My one caveat, the one thing that made me kind of sad- While watching the credits, I couldn't help but notice how many groups of people worked on the puppets- the Muppet Workshop designed the puppets, the Jim Henson Workshop designed the costumes on the puppets (apparently?), and something called Puppet Heap did something as well? One of the things that always made the Muppets special was the...smallness of their production. Once upon a time the Muppets were Jim Henson, and the Jim Henson Workshop and you could feel through the small, family type atmosphere that spawned the Muppets permeating each aspect of the Muppet Show, Fraggle Rock, etc. Now, the Muppets are a Disney brand- just one part of a corporate megalith, and that small community feeling that you got from the old shows will probably never exist again.

But that's just one quibble. I'm happy. I'm really happy that the Muppets are back, and that they (mostly) feel the way they're supposed to.

Sunday, November 20, 2011

My Favorite Scenes From Every Single Pixar Movie

I'm a sucker for Pixar. Here in chronological order of release are my favorite Single Scenes from every single Pixar movie:

1.  Toy Story- Clearly I Will Go Sailing No More:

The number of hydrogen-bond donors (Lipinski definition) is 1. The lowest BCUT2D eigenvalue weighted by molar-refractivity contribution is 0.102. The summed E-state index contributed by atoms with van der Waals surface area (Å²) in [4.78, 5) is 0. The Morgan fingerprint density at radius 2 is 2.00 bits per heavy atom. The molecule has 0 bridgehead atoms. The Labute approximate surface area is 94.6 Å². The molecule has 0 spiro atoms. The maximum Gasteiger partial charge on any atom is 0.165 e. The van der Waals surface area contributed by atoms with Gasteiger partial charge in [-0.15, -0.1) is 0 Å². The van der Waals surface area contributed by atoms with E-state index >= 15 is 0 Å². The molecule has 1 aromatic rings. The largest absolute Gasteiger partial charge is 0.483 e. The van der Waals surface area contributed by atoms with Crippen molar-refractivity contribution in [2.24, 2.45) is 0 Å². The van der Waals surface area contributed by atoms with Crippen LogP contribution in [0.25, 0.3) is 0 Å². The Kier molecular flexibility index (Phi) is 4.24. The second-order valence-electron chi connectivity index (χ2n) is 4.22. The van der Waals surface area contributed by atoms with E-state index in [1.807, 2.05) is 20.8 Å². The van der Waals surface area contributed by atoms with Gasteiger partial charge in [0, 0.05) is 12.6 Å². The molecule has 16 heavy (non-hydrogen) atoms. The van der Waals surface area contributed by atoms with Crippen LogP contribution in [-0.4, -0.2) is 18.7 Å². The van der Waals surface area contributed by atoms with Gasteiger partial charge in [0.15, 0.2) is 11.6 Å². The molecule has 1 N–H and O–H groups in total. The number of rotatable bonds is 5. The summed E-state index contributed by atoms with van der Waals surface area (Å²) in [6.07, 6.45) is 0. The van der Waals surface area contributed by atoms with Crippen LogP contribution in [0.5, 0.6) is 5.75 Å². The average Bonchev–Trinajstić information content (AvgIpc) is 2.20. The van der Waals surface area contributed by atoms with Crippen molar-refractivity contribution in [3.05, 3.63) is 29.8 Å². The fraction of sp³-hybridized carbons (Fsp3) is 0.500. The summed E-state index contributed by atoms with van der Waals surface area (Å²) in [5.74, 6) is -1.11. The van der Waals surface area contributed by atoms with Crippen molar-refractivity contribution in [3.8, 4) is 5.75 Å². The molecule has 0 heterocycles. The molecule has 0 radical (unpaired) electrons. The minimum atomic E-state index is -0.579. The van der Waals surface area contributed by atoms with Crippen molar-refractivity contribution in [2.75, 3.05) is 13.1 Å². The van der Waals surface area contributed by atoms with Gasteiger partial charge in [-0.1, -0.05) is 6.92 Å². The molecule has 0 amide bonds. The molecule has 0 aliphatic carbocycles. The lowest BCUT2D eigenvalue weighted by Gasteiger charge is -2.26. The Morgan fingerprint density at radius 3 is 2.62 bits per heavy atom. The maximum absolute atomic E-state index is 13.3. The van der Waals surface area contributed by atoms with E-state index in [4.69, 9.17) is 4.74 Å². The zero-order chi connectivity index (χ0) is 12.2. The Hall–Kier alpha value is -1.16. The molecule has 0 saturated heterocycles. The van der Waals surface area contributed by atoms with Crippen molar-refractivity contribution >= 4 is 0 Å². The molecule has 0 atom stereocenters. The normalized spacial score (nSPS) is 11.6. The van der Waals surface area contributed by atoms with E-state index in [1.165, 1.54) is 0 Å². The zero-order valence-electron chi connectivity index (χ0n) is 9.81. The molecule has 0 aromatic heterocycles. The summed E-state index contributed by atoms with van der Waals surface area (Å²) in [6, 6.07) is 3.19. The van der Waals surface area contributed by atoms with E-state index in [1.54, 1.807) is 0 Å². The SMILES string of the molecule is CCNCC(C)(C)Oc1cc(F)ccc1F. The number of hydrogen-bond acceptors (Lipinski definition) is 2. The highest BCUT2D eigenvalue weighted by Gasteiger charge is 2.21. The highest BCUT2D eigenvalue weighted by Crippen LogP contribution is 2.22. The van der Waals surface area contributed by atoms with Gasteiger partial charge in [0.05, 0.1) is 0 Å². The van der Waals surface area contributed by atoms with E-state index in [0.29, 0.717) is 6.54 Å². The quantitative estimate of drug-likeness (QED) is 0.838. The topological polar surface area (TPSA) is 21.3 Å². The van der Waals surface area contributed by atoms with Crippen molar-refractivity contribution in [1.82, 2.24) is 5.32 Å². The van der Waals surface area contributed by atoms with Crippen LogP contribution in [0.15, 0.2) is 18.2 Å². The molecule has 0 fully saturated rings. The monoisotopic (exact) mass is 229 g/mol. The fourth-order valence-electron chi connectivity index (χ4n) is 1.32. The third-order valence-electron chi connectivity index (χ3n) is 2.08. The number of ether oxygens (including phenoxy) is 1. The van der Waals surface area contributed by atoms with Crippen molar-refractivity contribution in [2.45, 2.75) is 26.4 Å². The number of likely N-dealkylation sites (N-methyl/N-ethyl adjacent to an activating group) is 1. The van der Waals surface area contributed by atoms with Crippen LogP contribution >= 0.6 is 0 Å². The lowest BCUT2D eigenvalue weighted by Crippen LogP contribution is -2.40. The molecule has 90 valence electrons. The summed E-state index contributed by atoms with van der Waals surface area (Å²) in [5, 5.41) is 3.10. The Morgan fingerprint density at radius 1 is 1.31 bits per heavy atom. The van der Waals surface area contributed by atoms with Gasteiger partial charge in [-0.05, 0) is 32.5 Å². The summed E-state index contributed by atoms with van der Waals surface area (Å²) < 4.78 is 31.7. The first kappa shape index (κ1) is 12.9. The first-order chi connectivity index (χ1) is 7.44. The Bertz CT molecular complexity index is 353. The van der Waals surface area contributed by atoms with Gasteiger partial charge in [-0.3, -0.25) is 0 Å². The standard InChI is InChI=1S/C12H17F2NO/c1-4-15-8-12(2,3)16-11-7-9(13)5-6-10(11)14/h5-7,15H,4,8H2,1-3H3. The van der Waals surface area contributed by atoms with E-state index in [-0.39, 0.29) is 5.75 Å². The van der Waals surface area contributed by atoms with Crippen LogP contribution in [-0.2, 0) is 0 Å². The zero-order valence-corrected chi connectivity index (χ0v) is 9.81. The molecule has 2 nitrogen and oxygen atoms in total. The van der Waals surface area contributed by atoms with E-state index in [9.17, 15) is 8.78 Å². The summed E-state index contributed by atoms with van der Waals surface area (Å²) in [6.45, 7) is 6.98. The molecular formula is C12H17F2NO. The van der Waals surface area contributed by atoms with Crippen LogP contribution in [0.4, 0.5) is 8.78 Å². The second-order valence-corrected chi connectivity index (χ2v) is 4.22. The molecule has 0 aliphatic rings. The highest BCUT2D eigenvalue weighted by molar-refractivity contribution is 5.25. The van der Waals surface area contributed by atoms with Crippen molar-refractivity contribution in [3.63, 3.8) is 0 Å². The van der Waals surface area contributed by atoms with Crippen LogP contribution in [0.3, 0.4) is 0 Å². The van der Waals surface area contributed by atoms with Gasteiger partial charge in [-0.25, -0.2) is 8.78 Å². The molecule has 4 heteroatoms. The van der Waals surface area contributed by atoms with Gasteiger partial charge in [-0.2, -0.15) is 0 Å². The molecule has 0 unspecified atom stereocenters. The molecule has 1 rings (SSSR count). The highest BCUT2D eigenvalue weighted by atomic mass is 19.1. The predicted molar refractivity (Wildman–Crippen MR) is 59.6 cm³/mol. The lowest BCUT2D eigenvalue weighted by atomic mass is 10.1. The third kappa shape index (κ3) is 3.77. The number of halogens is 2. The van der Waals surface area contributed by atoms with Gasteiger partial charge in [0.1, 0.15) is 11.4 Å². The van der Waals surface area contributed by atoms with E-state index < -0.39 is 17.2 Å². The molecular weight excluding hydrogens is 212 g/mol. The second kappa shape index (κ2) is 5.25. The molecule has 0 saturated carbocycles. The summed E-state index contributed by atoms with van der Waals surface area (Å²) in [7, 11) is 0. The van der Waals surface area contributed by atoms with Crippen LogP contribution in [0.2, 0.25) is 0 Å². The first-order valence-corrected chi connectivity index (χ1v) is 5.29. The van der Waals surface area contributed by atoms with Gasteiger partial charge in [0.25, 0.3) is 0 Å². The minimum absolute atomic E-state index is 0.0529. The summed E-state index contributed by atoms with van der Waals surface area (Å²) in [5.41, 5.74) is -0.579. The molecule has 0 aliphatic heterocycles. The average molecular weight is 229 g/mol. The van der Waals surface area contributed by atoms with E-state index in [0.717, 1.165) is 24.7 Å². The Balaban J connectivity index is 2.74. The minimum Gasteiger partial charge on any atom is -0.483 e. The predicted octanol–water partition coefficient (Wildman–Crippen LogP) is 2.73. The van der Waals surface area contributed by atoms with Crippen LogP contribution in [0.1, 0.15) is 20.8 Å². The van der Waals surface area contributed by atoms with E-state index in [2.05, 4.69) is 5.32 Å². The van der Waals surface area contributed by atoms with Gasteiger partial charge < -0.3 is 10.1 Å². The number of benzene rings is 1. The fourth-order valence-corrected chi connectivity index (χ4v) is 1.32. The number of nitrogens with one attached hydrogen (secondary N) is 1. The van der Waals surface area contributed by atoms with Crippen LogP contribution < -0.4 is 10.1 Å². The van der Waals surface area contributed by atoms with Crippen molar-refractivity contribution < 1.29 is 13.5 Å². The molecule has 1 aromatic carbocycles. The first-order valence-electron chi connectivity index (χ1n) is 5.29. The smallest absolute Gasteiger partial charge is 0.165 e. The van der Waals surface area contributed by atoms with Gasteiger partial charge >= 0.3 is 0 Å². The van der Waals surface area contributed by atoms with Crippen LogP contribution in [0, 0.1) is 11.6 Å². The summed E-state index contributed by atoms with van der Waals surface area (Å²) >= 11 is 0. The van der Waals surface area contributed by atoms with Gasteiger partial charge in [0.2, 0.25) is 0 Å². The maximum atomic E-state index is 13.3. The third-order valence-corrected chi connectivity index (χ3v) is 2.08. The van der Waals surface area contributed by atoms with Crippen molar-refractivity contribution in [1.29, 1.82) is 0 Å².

Buzz Lightyear spends most of "Toy Story" thinking that he is a real space ranger and not a toy. This is the scene where he realizes the truth- he is an action figure, and he cannot fly. It's emotionally devastating.  The way the action of the scene is synced up to the music is perfect.

2.  A Bug's Life- Flik Stands Up

"A Bug's Life" is easily the most underrated Pixar movie. Flik may actually be my favorite character from any Pixar film.  And this is his best scene.  Beaten, bloodied, embarassed, Flik stands up to a bully, and inspires his people who have mostly shunned and rejected him to this point. When Flik Stands up after being beaten, I get chills.

3.  Toy Story 2- Jessie's Story

It seems impossible, but "Toy Story 2" is actually better than the first "Toy Story". Nearly every Pixar movie has a scene that makes grown men bawl like toddlers. This is one of them. Learn Jessie the cowgirl's story.